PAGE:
Health & Wellbeing Newsletter – August 2021

Health & Wellbeing Newsletter – August 2021

Safe medication use 

Medication must be used properly to help avoid problems such as unwanted effects and other adverse reactions. It is important to understand your medication instructions to make sure you take them correctly. 

Read and follow your medication instructions 

Medication instructions tell you exactly what the medication is designed to treat, how and when you should take it, where to store it and what side effects have been reported. They also advise of any contraindications (situations when a medication, procedure or surgery should not be used because it may be harmful to you). 

This information can be provided to you by your doctor and pharmacist, and in the information page provided inside most medication packaging, as well as in Consumer Medicine Information leaflets about your specific medication. 

Taking your medication safely 

Your doctor will monitor your prescription medication, but you need to make sure you follow your medication instructions, including: 

  • Take all medication exactly as instructed by your doctor or pharmacist. 
  • Do not take medication prescribed for someone else. 
  • Learn about your medication and know the importance of taking your medicine correctly. 
  • When buying over-the-counter medication, ask your pharmacist about side effects and interactions with other medication (including vitamins and supplements) you are taking. 
  • If you are not confident that you will remember the instructions for taking the medication (such as dosage and time of day), write them down, or ask your doctor or pharmacist to write them down. 
  • If you are taking multiple medications or find you are forgetting if you have taken a dose, talk to your pharmacist about dosage aids (such as a Dosette box, which makes it easy to divide your medication into days of the week. Some include times of day as well). 
  • Ask your doctor if making changes to your lifestyle (such as diet and exercise) could reduce your need for medication. 
  • Ask your doctor if you may benefit from a Home Medicines Review. This is where a pharmacist reviews all the medication you take, and it can be done annually. You may be able to stop taking medication you no longer need. 
  • Throw out unwanted and out-of-date medication, as the active ingredient may no longer be effective. You can also return it to your pharmacy for safe disposal. 
  • Do not stop taking a prescribed medication without discussing it with your doctor. If it is not working for you, speak with your doctor about an alternative. 

Storing medication safely 

Some medication can deteriorate if it is stored in an area that is exposed to sunlight, too hot or has too much moisture (such as a bathroom). Some medication (for example, some probiotics and eye drops) needs to be stored in the fridge. Ask your pharmacist about any special storage instructions. 

Regularly check the use-by dates on your medication (including prescription, non-prescription and complementary medicines) and throw out any that have expired.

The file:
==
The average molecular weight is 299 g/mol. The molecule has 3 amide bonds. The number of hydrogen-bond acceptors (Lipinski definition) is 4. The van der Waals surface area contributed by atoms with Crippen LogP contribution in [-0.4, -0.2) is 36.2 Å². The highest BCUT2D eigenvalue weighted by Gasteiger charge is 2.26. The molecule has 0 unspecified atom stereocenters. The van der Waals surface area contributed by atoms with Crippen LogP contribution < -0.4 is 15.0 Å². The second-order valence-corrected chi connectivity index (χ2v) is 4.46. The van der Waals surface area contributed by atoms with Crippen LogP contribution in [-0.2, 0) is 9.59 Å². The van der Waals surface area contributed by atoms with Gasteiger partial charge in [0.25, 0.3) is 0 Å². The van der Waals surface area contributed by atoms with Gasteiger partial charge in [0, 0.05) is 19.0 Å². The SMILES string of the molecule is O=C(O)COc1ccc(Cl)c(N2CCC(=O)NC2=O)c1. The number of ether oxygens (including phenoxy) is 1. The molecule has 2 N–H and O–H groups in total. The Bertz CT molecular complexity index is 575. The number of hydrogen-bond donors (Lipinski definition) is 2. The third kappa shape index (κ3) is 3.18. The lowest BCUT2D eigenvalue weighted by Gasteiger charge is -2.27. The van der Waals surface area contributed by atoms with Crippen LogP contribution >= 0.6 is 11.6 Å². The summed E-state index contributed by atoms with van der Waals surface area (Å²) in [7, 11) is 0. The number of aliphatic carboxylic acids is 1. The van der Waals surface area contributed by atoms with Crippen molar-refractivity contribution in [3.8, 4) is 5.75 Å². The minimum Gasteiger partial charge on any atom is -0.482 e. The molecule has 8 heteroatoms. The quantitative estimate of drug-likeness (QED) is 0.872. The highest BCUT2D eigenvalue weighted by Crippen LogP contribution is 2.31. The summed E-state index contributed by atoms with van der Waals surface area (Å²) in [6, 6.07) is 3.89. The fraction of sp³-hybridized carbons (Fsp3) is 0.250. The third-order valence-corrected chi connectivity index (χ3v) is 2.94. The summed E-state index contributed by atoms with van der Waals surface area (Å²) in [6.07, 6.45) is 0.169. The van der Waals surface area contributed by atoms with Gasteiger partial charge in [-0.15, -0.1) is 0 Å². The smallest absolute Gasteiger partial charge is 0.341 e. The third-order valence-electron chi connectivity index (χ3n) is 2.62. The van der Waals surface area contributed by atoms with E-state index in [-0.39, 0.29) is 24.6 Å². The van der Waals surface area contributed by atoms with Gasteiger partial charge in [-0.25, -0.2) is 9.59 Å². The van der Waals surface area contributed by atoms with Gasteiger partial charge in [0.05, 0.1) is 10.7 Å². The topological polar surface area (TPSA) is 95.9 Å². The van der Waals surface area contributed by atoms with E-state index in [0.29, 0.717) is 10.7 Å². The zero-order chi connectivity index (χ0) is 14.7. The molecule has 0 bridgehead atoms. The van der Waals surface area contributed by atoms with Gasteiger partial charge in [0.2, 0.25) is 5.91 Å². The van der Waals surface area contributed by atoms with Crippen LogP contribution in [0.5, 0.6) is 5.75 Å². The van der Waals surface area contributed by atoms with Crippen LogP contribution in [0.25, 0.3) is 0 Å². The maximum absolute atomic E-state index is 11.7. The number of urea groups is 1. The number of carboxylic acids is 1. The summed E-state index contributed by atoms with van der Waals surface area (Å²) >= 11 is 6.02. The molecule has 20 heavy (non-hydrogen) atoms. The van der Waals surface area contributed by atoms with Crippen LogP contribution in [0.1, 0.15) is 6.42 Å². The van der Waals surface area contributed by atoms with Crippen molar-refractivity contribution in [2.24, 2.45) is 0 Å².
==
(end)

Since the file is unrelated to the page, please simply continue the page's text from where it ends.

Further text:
Medication side effects – common causes 

Some of the common causes of side effects from medication include: 

  • not taking the correct dose – such as taking too much or too little 
  • not taking it the right way – such as without food or at the wrong time of day 
  • allergic reactions to the chemicals in the medication 
  • mixing the medication with alcohol 
  • mixing one type of medication with another – this includes over-the-counter medication, vitamins and herbal supplements, prescription and non-prescription therapies and illegal drugs 
  • taking out-of-date medication or medication you no longer need 
  • taking someone else’s prescription medication 

Some medication can cause problems in people with other conditions. Before taking any new medication or therapy, let your doctor or pharmacist know if you: 

  • are taking any other medication, including over-the-counter medication, vitamins and herbal supplements, prescription and non-prescription therapies and illegal drugs 
  • drink heavily 
  • are pregnant, breastfeeding or trying to conceive 
  • are allergic to a particular medication 
  • have a stomach condition 
  • have kidney, liver or cardiac (heart and blood vessel) disease 

All medication has the potential to cause unwanted side effects. Skin rashes and nausea are common reactions. However, whether a reaction is caused by the medication or the illness that it is used to treat can sometimes be difficult to tell. 

If you have a severe reaction to any medication, seek medical help immediately. 

Mixing alcohol and medication 

Drinking alcohol with some medication can also cause unwanted and sometimes dangerous side effects, such as drowsiness with some antihistamines or antidepressant medication. This can be particularly important for drivers to consider. 


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